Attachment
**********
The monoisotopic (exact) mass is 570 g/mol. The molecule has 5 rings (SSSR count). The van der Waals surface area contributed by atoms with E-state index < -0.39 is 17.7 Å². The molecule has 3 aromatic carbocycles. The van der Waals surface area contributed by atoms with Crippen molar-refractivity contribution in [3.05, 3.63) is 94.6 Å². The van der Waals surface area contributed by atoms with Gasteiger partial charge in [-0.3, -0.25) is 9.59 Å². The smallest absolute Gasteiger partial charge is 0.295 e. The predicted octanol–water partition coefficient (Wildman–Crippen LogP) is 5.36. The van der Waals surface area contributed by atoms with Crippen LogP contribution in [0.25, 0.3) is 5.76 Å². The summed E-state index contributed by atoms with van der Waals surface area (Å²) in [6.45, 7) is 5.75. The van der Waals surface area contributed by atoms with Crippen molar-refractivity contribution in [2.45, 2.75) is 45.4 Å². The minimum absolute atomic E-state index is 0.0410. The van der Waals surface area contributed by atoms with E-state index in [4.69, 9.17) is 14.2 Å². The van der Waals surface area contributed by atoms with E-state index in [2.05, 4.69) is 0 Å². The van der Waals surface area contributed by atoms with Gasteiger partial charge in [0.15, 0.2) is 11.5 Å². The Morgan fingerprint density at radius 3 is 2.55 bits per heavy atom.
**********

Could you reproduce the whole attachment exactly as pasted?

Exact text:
The monoisotopic (exact) mass is 570 g/mol. The molecule has 5 rings (SSSR count). The van der Waals surface area contributed by atoms with E-state index < -0.39 is 17.7 Å². The molecule has 3 aromatic carbocycles. The van der Waals surface area contributed by atoms with Crippen molar-refractivity contribution in [3.05, 3.63) is 94.6 Å². The van der Waals surface area contributed by atoms with Gasteiger partial charge in [-0.3, -0.25) is 9.59 Å². The smallest absolute Gasteiger partial charge is 0.295 e. The predicted octanol–water partition coefficient (Wildman–Crippen LogP) is 5.36. The van der Waals surface area contributed by atoms with Crippen LogP contribution in [0.25, 0.3) is 5.76 Å². The summed E-state index contributed by atoms with van der Waals surface area (Å²) in [6.45, 7) is 5.75. The van der Waals surface area contributed by atoms with Crippen molar-refractivity contribution in [2.45, 2.75) is 45.4 Å². The minimum absolute atomic E-state index is 0.0410. The van der Waals surface area contributed by atoms with E-state index in [4.69, 9.17) is 14.2 Å². The van der Waals surface area contributed by atoms with E-state index in [2.05, 4.69) is 0 Å². The van der Waals surface area contributed by atoms with Gasteiger partial charge in [0.15, 0.2) is 11.5 Å². The Morgan fingerprint density at radius 3 is 2.55 bits per heavy atom.